Who Benefits from an Increase in the Minimum Wage?

Fact Sheet | October 1, 1998

Executive Summary

Beneficiaries of a Minimum Wage Increase

David Macpherson produced a study entitled “The Effects of the Proposed 1999-2000 Washington Minimum Wage Increase” for the Employment Policies Institute. While the summary and body of the study are useful for the propaganda purposes of the opponents to the minimum wage increase, the data in the appendices undermine their own arguments regarding who the minimum wage will benefit.

The appendices show that:

  • 71% of affected workers are 20 years or older
  • The average age of an affected worker is 30.4 years
  • Over 65% of affected workers have no more than 12 years of schooling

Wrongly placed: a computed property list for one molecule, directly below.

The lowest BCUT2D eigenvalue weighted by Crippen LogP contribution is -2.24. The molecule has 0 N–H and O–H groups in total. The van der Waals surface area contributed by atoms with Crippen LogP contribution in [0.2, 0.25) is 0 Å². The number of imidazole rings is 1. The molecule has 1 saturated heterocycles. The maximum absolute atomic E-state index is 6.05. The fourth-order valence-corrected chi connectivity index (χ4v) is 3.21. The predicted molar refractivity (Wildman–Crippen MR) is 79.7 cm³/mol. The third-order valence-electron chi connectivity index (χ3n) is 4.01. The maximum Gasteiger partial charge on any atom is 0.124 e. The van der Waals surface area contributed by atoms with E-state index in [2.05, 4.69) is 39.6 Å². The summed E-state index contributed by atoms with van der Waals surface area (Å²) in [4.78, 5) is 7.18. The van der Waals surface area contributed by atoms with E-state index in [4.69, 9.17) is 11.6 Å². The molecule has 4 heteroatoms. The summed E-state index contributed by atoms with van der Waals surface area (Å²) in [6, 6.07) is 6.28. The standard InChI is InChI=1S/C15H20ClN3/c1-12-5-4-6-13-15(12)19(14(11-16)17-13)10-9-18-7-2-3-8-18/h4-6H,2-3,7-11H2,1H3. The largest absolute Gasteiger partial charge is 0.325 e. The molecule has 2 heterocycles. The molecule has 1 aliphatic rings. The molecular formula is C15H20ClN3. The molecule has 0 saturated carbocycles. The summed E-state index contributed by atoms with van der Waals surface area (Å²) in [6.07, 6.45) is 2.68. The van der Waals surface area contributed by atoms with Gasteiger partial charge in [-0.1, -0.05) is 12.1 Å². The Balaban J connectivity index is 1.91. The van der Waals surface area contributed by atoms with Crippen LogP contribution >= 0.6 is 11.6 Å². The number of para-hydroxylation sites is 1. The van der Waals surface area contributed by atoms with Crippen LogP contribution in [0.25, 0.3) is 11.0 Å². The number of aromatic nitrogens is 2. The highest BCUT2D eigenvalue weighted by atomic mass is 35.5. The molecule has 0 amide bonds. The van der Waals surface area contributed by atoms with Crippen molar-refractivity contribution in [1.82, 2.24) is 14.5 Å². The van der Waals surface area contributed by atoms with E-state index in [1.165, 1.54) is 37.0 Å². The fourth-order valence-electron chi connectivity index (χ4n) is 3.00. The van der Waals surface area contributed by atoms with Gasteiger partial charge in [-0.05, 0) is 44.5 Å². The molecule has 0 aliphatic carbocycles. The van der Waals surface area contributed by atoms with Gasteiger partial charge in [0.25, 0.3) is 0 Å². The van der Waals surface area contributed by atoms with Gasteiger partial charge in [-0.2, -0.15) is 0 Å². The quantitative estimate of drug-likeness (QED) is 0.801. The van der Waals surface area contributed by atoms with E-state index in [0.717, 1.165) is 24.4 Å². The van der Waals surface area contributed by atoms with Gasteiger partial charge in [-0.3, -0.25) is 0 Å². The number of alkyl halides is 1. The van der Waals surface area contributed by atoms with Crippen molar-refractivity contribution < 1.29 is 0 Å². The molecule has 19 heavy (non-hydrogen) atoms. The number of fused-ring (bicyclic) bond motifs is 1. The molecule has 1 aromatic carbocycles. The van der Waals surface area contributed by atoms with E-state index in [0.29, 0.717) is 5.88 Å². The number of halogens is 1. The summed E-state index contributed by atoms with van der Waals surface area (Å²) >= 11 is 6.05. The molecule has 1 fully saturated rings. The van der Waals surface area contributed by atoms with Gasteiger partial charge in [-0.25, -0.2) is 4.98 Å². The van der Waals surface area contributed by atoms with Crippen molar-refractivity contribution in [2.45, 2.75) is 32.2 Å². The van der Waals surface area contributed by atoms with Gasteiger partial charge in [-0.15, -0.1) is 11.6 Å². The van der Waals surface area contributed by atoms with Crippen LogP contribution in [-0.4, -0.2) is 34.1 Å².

• Fewer than 30% of affected workers live with their parents
  • Almost 40 percent (39.4%) of minimum wage workers are the sole source of income for their households.
  • The median family income for a minimum wage worker is $27,203.
  • 54.4% of minimum wage workers live in households with incomes less than $30,000
  • The average hours worked per week for a minimum wage worker is 28.7
  • 45.9 percent of minimum wage workers are fulltime employees
  • Average number of weeks worked per year is 45.9% (out of a possible 52!)

This data indicate the minimum wage workers are generally low income adults who do not have the educational credentials to move up career ladders. These workers have a strong attachment to work and the workforce and working as hard as they can just to remain in a low income status. The data indicate that the minimum wage is a poverty-generating wage, not a step toward a livable standard of living.


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